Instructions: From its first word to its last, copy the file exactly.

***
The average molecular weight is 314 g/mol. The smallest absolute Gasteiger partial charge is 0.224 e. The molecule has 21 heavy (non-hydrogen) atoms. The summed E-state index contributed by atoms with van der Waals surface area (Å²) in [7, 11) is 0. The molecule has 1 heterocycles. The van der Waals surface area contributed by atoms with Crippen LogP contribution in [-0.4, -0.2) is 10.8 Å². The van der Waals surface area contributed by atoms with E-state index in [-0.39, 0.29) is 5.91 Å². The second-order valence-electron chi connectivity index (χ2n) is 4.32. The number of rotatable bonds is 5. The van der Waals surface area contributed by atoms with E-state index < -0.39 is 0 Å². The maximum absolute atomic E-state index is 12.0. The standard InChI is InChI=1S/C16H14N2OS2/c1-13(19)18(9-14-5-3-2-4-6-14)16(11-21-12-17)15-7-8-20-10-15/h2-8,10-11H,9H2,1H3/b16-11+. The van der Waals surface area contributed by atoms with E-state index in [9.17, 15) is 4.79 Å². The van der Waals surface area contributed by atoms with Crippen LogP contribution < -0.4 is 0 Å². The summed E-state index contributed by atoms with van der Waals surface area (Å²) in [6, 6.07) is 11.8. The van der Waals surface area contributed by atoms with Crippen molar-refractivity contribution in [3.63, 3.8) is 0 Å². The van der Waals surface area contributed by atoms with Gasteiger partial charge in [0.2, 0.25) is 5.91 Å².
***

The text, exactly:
The average molecular weight is 314 g/mol. The smallest absolute Gasteiger partial charge is 0.224 e. The molecule has 21 heavy (non-hydrogen) atoms. The summed E-state index contributed by atoms with van der Waals surface area (Å²) in [7, 11) is 0. The molecule has 1 heterocycles. The van der Waals surface area contributed by atoms with Crippen LogP contribution in [-0.4, -0.2) is 10.8 Å². The van der Waals surface area contributed by atoms with E-state index in [-0.39, 0.29) is 5.91 Å². The second-order valence-electron chi connectivity index (χ2n) is 4.32. The number of rotatable bonds is 5. The van der Waals surface area contributed by atoms with E-state index < -0.39 is 0 Å². The maximum absolute atomic E-state index is 12.0. The standard InChI is InChI=1S/C16H14N2OS2/c1-13(19)18(9-14-5-3-2-4-6-14)16(11-21-12-17)15-7-8-20-10-15/h2-8,10-11H,9H2,1H3/b16-11+. The van der Waals surface area contributed by atoms with E-state index in [9.17, 15) is 4.79 Å². The van der Waals surface area contributed by atoms with Crippen LogP contribution < -0.4 is 0 Å². The summed E-state index contributed by atoms with van der Waals surface area (Å²) in [6, 6.07) is 11.8. The van der Waals surface area contributed by atoms with Crippen molar-refractivity contribution in [3.63, 3.8) is 0 Å². The van der Waals surface area contributed by atoms with Gasteiger partial charge in [0.2, 0.25) is 5.91 Å².